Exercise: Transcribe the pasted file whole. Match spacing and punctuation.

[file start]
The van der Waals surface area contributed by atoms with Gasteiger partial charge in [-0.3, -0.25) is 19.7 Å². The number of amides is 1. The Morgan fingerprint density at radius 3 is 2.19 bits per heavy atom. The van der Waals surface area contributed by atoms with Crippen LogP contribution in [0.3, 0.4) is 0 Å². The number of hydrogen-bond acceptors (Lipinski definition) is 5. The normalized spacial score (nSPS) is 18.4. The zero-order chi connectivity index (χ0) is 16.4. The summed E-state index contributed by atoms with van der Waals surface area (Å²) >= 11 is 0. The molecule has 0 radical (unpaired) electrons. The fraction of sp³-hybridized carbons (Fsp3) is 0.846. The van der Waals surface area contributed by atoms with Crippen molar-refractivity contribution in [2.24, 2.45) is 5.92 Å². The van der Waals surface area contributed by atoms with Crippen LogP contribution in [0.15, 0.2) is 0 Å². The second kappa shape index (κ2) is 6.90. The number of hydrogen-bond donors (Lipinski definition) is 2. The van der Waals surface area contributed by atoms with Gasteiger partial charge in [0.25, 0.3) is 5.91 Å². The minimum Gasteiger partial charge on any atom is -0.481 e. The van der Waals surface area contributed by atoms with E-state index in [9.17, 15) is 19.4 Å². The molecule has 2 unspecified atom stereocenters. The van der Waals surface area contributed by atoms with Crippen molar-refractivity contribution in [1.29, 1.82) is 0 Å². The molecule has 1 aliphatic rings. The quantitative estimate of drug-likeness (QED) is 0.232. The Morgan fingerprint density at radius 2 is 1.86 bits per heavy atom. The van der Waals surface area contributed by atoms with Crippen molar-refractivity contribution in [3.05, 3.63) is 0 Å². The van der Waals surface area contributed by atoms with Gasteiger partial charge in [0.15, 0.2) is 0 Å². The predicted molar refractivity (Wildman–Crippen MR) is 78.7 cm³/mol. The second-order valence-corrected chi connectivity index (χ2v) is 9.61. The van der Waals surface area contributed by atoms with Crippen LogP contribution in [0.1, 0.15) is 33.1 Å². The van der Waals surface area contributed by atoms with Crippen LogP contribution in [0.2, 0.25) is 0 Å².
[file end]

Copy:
The van der Waals surface area contributed by atoms with Gasteiger partial charge in [-0.3, -0.25) is 19.7 Å². The number of amides is 1. The Morgan fingerprint density at radius 3 is 2.19 bits per heavy atom. The van der Waals surface area contributed by atoms with Crippen LogP contribution in [0.3, 0.4) is 0 Å². The number of hydrogen-bond acceptors (Lipinski definition) is 5. The normalized spacial score (nSPS) is 18.4. The zero-order chi connectivity index (χ0) is 16.4. The summed E-state index contributed by atoms with van der Waals surface area (Å²) >= 11 is 0. The molecule has 0 radical (unpaired) electrons. The fraction of sp³-hybridized carbons (Fsp3) is 0.846. The van der Waals surface area contributed by atoms with Crippen molar-refractivity contribution in [2.24, 2.45) is 5.92 Å². The van der Waals surface area contributed by atoms with Crippen LogP contribution in [0.15, 0.2) is 0 Å². The second kappa shape index (κ2) is 6.90. The number of hydrogen-bond donors (Lipinski definition) is 2. The van der Waals surface area contributed by atoms with Gasteiger partial charge in [0.25, 0.3) is 5.91 Å². The minimum Gasteiger partial charge on any atom is -0.481 e. The van der Waals surface area contributed by atoms with E-state index in [9.17, 15) is 19.4 Å². The molecule has 2 unspecified atom stereocenters. The van der Waals surface area contributed by atoms with Crippen molar-refractivity contribution in [1.29, 1.82) is 0 Å². The molecule has 1 aliphatic rings. The quantitative estimate of drug-likeness (QED) is 0.232. The Morgan fingerprint density at radius 2 is 1.86 bits per heavy atom. The van der Waals surface area contributed by atoms with Crippen molar-refractivity contribution in [3.05, 3.63) is 0 Å². The van der Waals surface area contributed by atoms with Gasteiger partial charge in [0.15, 0.2) is 0 Å². The predicted molar refractivity (Wildman–Crippen MR) is 78.7 cm³/mol. The second-order valence-corrected chi connectivity index (χ2v) is 9.61. The van der Waals surface area contributed by atoms with Crippen LogP contribution in [0.1, 0.15) is 33.1 Å². The van der Waals surface area contributed by atoms with Crippen LogP contribution in [0.2, 0.25) is 0 Å².